As shown below, one of the crowd-tracking metrics published by NDR—the Crowd Sentiment Poll—is currently in the extreme pessimism range, which we view as a bullish sign for the market. Furthermore, the metric has been in the pessimistic zone for most of the last 14 months, which shows just how pessimistic the crowd has been. We think this dynamic provides room for an upside move when the news cycle and fundamentals get more positive.
Don’t fight the Fed: Negative … for now
"Don't fight the Fed" is a phrase used in investment circles that means investors shouldn’t take positions contrary to the actions or signals of the Federal Reserve (Fed). From NDR’s point of view, this phrase suggests the Fed has a powerful impact on financial markets, and investors who try to bet against the Fed's actions can have downside risk. Since the Fed is responsible for setting monetary policy in the US—a purview which includes managing interest rates, controlling inflation, and promoting economic growth—the actions and statements of the Fed can have a significant impact on financial markets, including the stock and bond markets.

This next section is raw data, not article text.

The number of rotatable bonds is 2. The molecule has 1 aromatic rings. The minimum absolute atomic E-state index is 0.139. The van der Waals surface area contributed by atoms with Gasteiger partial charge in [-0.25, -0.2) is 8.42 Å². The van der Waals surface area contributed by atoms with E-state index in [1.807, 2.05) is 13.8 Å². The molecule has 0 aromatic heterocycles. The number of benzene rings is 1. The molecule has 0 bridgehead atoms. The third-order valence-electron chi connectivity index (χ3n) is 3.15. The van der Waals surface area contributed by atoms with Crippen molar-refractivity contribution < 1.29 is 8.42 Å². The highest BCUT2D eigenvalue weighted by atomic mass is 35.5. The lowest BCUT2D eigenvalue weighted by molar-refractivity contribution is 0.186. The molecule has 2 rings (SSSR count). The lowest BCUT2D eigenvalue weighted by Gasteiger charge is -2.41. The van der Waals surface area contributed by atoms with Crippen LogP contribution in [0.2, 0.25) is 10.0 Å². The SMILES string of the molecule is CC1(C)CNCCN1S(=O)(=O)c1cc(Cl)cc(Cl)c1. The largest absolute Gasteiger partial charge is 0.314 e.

Fed actions heavily influenced markets in 2022. After initially calling inflation transitory, which allowed markets to think interest rate hikes would be mild, the Fed’s narrative began to change, and the stock and bond markets moved sharply lower.
The Fed hiked rates again on May 3rd by 25 basis points—but we believe the central bank may be at the end of its rate-hiking cycle. In fact, looking at the Fed funds futures yield curve shown below, we see the market is pricing in significant rate cuts by the Fed over the next 12 months. Only time will tell, but this has the potential to bode well for the market.
What about the debt ceiling?
There has been a lot of news around the upcoming debt ceiling and a possible event if something is not done before June 1st. Over the years, market stakeholders have grown accustomed to the belief that any deadlock over the debt ceiling will inevitably be resolved in time to prevent a default, even if it goes down to the last minute. This belief is rooted in their trust that politicians are aware of the potentially catastrophic consequences of a default, which could destabilize the global financial system and possibly trigger a recession in both the US and global economy. Consistent with this pattern, Congress has dependably raised the debt limit, even in instances where the Treasury was operating on bare resources, employing "extraordinary measures" to keep the debt within the prescribed limit.